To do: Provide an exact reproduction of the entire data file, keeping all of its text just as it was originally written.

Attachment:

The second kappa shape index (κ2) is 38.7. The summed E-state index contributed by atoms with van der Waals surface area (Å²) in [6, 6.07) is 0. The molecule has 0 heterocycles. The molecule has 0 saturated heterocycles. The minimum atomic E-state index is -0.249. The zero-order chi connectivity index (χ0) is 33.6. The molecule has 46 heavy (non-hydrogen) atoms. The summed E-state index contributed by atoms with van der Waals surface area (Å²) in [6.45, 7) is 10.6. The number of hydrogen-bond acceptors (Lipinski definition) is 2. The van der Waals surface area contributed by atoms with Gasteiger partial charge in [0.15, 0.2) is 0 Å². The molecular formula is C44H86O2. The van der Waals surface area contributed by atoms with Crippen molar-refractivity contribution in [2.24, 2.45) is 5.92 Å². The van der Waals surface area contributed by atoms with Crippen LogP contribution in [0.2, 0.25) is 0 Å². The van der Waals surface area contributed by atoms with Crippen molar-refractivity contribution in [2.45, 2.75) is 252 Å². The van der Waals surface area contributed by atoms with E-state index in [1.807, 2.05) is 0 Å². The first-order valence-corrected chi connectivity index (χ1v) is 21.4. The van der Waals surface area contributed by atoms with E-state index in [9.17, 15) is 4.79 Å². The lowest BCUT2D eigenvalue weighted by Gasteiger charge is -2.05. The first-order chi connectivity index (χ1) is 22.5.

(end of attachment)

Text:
The second kappa shape index (κ2) is 38.7. The summed E-state index contributed by atoms with van der Waals surface area (Å²) in [6, 6.07) is 0. The molecule has 0 heterocycles. The molecule has 0 saturated heterocycles. The minimum atomic E-state index is -0.249. The zero-order chi connectivity index (χ0) is 33.6. The molecule has 46 heavy (non-hydrogen) atoms. The summed E-state index contributed by atoms with van der Waals surface area (Å²) in [6.45, 7) is 10.6. The number of hydrogen-bond acceptors (Lipinski definition) is 2. The van der Waals surface area contributed by atoms with Gasteiger partial charge in [0.15, 0.2) is 0 Å². The molecular formula is C44H86O2. The van der Waals surface area contributed by atoms with Crippen molar-refractivity contribution in [2.24, 2.45) is 5.92 Å². The van der Waals surface area contributed by atoms with Crippen LogP contribution in [0.2, 0.25) is 0 Å². The van der Waals surface area contributed by atoms with Crippen molar-refractivity contribution in [2.45, 2.75) is 252 Å². The van der Waals surface area contributed by atoms with E-state index in [1.807, 2.05) is 0 Å². The first-order valence-corrected chi connectivity index (χ1v) is 21.4. The van der Waals surface area contributed by atoms with E-state index in [9.17, 15) is 4.79 Å². The lowest BCUT2D eigenvalue weighted by Gasteiger charge is -2.05. The first-order chi connectivity index (χ1) is 22.5.